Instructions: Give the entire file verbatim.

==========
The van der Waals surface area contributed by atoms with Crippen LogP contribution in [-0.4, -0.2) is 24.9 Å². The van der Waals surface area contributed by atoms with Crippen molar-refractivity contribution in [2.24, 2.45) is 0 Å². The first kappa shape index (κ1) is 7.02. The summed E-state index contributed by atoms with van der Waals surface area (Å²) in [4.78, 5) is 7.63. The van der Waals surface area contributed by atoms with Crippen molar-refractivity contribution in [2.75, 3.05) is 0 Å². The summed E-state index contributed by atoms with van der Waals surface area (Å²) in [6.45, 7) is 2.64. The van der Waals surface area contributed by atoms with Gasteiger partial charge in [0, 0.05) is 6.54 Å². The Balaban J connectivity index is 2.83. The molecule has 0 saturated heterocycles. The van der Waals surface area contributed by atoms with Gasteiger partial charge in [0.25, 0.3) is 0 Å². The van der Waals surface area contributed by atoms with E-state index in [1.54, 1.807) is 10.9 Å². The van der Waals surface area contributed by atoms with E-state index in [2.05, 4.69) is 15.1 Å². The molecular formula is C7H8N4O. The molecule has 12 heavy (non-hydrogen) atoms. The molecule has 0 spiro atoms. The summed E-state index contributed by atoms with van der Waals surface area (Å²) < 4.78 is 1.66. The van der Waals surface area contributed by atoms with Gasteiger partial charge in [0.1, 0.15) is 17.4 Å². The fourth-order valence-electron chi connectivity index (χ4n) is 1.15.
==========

The van der Waals surface area contributed by atoms with Crippen LogP contribution in [-0.4, -0.2) is 24.9 Å². The van der Waals surface area contributed by atoms with Crippen molar-refractivity contribution in [2.24, 2.45) is 0 Å². The first kappa shape index (κ1) is 7.02. The summed E-state index contributed by atoms with van der Waals surface area (Å²) in [4.78, 5) is 7.63. The van der Waals surface area contributed by atoms with Crippen molar-refractivity contribution in [2.75, 3.05) is 0 Å². The summed E-state index contributed by atoms with van der Waals surface area (Å²) in [6.45, 7) is 2.64. The van der Waals surface area contributed by atoms with Gasteiger partial charge in [0, 0.05) is 6.54 Å². The Balaban J connectivity index is 2.83. The molecule has 0 saturated heterocycles. The van der Waals surface area contributed by atoms with Gasteiger partial charge in [0.25, 0.3) is 0 Å². The van der Waals surface area contributed by atoms with E-state index in [1.54, 1.807) is 10.9 Å². The van der Waals surface area contributed by atoms with E-state index in [2.05, 4.69) is 15.1 Å². The molecular formula is C7H8N4O. The molecule has 12 heavy (non-hydrogen) atoms. The molecule has 0 spiro atoms. The summed E-state index contributed by atoms with van der Waals surface area (Å²) < 4.78 is 1.66. The van der Waals surface area contributed by atoms with Gasteiger partial charge in [0.1, 0.15) is 17.4 Å². The fourth-order valence-electron chi connectivity index (χ4n) is 1.15.